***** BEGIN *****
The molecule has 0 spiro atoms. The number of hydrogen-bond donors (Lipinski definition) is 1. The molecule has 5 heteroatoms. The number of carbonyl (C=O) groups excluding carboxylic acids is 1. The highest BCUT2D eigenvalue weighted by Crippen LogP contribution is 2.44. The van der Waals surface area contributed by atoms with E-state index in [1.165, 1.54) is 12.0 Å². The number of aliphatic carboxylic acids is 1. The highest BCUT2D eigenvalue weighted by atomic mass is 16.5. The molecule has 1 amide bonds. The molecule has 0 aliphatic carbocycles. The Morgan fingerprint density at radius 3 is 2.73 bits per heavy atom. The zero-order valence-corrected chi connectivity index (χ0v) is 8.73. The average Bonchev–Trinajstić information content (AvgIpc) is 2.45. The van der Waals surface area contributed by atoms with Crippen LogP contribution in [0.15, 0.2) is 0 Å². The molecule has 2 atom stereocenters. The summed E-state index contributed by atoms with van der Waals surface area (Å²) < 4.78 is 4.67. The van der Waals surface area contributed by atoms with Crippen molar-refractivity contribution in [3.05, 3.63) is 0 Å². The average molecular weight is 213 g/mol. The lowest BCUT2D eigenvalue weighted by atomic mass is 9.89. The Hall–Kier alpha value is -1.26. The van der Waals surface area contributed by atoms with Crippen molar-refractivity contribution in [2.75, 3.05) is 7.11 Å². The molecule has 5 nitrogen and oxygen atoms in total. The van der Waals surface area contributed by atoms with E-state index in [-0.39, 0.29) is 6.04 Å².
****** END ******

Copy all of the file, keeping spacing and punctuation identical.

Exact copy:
The molecule has 0 spiro atoms. The number of hydrogen-bond donors (Lipinski definition) is 1. The molecule has 5 heteroatoms. The number of carbonyl (C=O) groups excluding carboxylic acids is 1. The highest BCUT2D eigenvalue weighted by Crippen LogP contribution is 2.44. The van der Waals surface area contributed by atoms with E-state index in [1.165, 1.54) is 12.0 Å². The number of aliphatic carboxylic acids is 1. The highest BCUT2D eigenvalue weighted by atomic mass is 16.5. The molecule has 1 amide bonds. The molecule has 0 aliphatic carbocycles. The Morgan fingerprint density at radius 3 is 2.73 bits per heavy atom. The zero-order valence-corrected chi connectivity index (χ0v) is 8.73. The average Bonchev–Trinajstić information content (AvgIpc) is 2.45. The van der Waals surface area contributed by atoms with Crippen LogP contribution in [0.15, 0.2) is 0 Å². The molecule has 2 atom stereocenters. The summed E-state index contributed by atoms with van der Waals surface area (Å²) < 4.78 is 4.67. The van der Waals surface area contributed by atoms with Crippen molar-refractivity contribution in [3.05, 3.63) is 0 Å². The average molecular weight is 213 g/mol. The lowest BCUT2D eigenvalue weighted by atomic mass is 9.89. The Hall–Kier alpha value is -1.26. The van der Waals surface area contributed by atoms with Crippen molar-refractivity contribution in [2.75, 3.05) is 7.11 Å². The molecule has 5 nitrogen and oxygen atoms in total. The van der Waals surface area contributed by atoms with E-state index in [-0.39, 0.29) is 6.04 Å².